Important: Modifications to existing chimneys and installations of flue liners and flue systems are subject to strict local Building Regulations and legal requirements and, in the interests of safety, only appropriately qualified persons should undertake such work. The notes below should cover most of what you need to know, however The Stove Yard will always be happy to help and advise our customers further on such an important issue.
The benefits of a good flue system
Providing the correct amount of flue draught or 'pull' is critical to the successful performance of your stove. It helps draw vital air into the stove combustion chamber, removes the harmful products of that combustion through the flue and then disperses them to the outside air and into the atmosphere. A typical wood burning stove requires something like 15 to 25 cubic metres of combustion air every hour and an average UK and Irish living room has a volume of air around 40 to 50 cubic metres – less the volume taken up by any furniture and of course, the room's occupants who will also need the air. Draught-proofed and well-insulated rooms can limit the supply of air to the stove effecting the up-draught and therefore it is vital that Building Regulations' guidance on air supply and ventilation is strictly adhered to.
The hotter expanding flue gases produced by your stove will consequently be lighter than the equivalent column of cooler outside air and this will produce a slight difference in pressure between the two to create the important up-draught. The taller the flue (normally not less than 4.5m (15') from the top of the stove) then the better the draught will be (and the less likelihood of condensation problems, discussed later). Keeping the gases as hot as possible, for as long as possible, as they move through the flue will increase the effect of the up-draught. However, as the flue gases rise up through the flue they will naturally lose heat and the effects of the up-draught will diminish, so unfortunately it does not always follow that really tall chimneys work better than short ones.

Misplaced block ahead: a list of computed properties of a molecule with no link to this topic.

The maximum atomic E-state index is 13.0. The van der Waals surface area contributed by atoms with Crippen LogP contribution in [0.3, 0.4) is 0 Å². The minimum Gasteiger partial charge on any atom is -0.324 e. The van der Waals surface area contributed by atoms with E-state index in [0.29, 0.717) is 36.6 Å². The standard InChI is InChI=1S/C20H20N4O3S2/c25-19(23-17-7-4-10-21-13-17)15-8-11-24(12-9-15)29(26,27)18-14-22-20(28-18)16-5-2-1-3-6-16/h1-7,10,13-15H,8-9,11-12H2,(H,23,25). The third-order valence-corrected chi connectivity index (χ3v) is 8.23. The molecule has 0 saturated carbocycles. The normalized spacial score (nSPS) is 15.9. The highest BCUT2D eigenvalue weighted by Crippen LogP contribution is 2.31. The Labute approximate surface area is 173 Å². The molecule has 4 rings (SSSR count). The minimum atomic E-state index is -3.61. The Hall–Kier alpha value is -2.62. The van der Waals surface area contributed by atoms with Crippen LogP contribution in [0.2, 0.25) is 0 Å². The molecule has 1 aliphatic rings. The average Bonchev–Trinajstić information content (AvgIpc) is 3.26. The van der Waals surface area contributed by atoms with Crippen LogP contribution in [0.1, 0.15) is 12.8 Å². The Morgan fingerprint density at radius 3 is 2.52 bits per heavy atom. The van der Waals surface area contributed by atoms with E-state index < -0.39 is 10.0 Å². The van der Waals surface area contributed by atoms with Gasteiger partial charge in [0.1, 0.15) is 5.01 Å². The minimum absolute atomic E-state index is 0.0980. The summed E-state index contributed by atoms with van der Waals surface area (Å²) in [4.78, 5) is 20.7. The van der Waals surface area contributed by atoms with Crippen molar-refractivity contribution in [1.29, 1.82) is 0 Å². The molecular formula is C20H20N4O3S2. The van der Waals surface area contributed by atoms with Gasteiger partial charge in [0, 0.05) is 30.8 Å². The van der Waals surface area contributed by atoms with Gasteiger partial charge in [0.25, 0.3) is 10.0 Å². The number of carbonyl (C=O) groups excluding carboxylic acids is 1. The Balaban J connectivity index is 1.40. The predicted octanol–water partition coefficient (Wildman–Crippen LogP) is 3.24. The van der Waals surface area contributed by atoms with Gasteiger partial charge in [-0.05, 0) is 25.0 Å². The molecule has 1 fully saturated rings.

Pre-1965 chimneys will certainly have rough inner surfaces, and possibly voids or bends, which could cause resistance to the natural flow of the flue gases, slowing and cooling them as they exit the chimney. Post-1965 chimneys generally feature clay or concrete liners, usually with a 200 – 225mm (8 – 9") internal diameter, an improvement, but unfortunately still not ideal for stoves. This is because the cement joints between the liner sections cannot be guaranteed to be complete (since they were never intended to be seen by the bricklayer) and it is not unusual for some liner systems to have been installed upside down.